I have a Mi1 with alloy diff housings, alloy layshaft, alloy rear arm mounts, alloy spur adapter and layshaft pulley, CNC rear differential and ceramic bearings, Mod belts, CF: Topdeck, Chassis, and shock towers, titanium rear turnbuckles and rear arm pins, and last but not least, a hex conversion.
Now I upgraded from the plastic and S1 components for a few reasons. Firstly the CF chassis because I crashed the car and broke it where the rear arms mount, this also bent the arm pins, and rear turnbuckle. So I figured I'd go for the stronger option to prevent it in the future, the topdeck and shock towers i did so it would all match... lol.
The alloy mounts, I did because the plastic ones were hard to remove screws from, so taking the top deck off and getting to the diffs took ages, the alloy sped that up heaps. The screws were changed for 2 reasons. 1 the alloy gear came with philips heads, and 2 i dont like torx and its hard to get good drivers for it.
The cnc rear diff because I kept getting rocks stuck in the diff underneath and I thought it would be tougher, but it wasnt. Ceramic balls because I lost one of the normal ones.. so i thought what the hell...
Now i haven't weighed it, but I race in 17.5 boosted with it, and I definitely have to run a higher fdr then the other tekin rs based TC6, and way higher then the hobbywing based TC6/T3/411/Photon's that I run with, I can match them for punch and in the infield, but with the tekin maxed I cant touch them on the straight and my motor is on the limit of what's ok and what I can cook some egg and bacon rolls on for lunch... I have a feeling its a weight and a drive train efficiency thing.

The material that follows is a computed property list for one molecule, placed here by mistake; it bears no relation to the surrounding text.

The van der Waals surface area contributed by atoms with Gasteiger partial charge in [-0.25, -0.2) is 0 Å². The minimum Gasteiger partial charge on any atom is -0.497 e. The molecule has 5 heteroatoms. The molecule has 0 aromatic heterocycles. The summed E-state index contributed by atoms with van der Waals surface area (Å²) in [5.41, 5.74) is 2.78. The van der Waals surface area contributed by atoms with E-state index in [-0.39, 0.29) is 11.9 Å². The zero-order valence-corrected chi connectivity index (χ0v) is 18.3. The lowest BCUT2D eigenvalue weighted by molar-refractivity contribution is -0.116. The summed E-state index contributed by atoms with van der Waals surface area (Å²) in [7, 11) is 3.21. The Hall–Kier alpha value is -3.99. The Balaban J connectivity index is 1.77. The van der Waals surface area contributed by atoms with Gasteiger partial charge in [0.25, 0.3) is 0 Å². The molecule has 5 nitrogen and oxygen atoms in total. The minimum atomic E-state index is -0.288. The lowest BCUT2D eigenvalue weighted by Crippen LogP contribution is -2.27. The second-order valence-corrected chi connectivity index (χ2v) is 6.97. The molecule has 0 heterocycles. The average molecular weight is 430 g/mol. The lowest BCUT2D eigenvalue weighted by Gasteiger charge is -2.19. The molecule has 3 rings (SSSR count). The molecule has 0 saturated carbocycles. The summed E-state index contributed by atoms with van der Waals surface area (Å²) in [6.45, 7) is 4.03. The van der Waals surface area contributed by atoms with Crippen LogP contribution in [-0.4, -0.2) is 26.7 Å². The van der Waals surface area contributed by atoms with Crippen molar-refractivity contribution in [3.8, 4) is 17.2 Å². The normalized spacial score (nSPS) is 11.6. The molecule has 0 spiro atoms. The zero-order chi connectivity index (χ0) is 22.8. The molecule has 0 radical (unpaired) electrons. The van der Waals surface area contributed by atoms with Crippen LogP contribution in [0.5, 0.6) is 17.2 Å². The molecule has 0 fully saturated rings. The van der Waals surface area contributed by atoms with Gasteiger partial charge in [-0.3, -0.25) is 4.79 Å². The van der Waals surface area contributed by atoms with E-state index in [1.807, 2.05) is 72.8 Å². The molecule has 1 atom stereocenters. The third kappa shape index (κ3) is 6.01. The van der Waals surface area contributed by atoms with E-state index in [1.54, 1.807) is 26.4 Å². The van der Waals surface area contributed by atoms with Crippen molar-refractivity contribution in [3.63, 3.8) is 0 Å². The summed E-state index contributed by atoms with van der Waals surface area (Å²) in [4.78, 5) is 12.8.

I've given up on the Mi1, the parts are expensive and hard to get, the car isn't competitive in the class i'm running.
I learned all that the hard way. My next car is going to be the Sakura XI. Cheap to buy compared to the other big players, but comes with the lot. I can buy the car, and get parts locally, and I wont be the only driver running a Sakura.
So my advice is, A) save more money and buy a better car, something you can get parts for and that other racers are running, or B) select a brand that other racers are running at your track, then try and pick one up second hand, or a older version of it, because some spares will carry over, and the setup advice will be better.
Supporting Aussie hobby shops:
- www.MRJRacing.com.au - - www.feralbatteries.com.au - - www.actionrc.com.au -